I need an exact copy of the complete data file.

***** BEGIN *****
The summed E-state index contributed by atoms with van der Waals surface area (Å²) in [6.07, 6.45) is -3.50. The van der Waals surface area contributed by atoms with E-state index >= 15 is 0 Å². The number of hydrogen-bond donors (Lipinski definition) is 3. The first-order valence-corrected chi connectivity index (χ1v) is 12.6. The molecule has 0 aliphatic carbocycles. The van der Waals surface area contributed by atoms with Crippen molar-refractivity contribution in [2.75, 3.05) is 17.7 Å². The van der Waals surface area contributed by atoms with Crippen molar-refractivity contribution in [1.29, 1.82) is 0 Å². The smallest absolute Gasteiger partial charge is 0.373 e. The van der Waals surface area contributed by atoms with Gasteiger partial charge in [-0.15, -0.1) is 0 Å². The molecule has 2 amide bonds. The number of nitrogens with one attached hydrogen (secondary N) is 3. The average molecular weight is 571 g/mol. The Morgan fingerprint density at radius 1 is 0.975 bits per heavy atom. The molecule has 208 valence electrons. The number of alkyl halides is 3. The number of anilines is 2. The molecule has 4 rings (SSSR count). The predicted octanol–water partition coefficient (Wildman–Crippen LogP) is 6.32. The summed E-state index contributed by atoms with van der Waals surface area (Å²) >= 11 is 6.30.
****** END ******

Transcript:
The summed E-state index contributed by atoms with van der Waals surface area (Å²) in [6.07, 6.45) is -3.50. The van der Waals surface area contributed by atoms with E-state index >= 15 is 0 Å². The number of hydrogen-bond donors (Lipinski definition) is 3. The first-order valence-corrected chi connectivity index (χ1v) is 12.6. The molecule has 0 aliphatic carbocycles. The van der Waals surface area contributed by atoms with Crippen molar-refractivity contribution in [2.75, 3.05) is 17.7 Å². The van der Waals surface area contributed by atoms with Crippen molar-refractivity contribution in [1.29, 1.82) is 0 Å². The smallest absolute Gasteiger partial charge is 0.373 e. The van der Waals surface area contributed by atoms with Gasteiger partial charge in [-0.15, -0.1) is 0 Å². The molecule has 2 amide bonds. The number of nitrogens with one attached hydrogen (secondary N) is 3. The average molecular weight is 571 g/mol. The Morgan fingerprint density at radius 1 is 0.975 bits per heavy atom. The molecule has 208 valence electrons. The number of alkyl halides is 3. The number of anilines is 2. The molecule has 4 rings (SSSR count). The predicted octanol–water partition coefficient (Wildman–Crippen LogP) is 6.32. The summed E-state index contributed by atoms with van der Waals surface area (Å²) >= 11 is 6.30.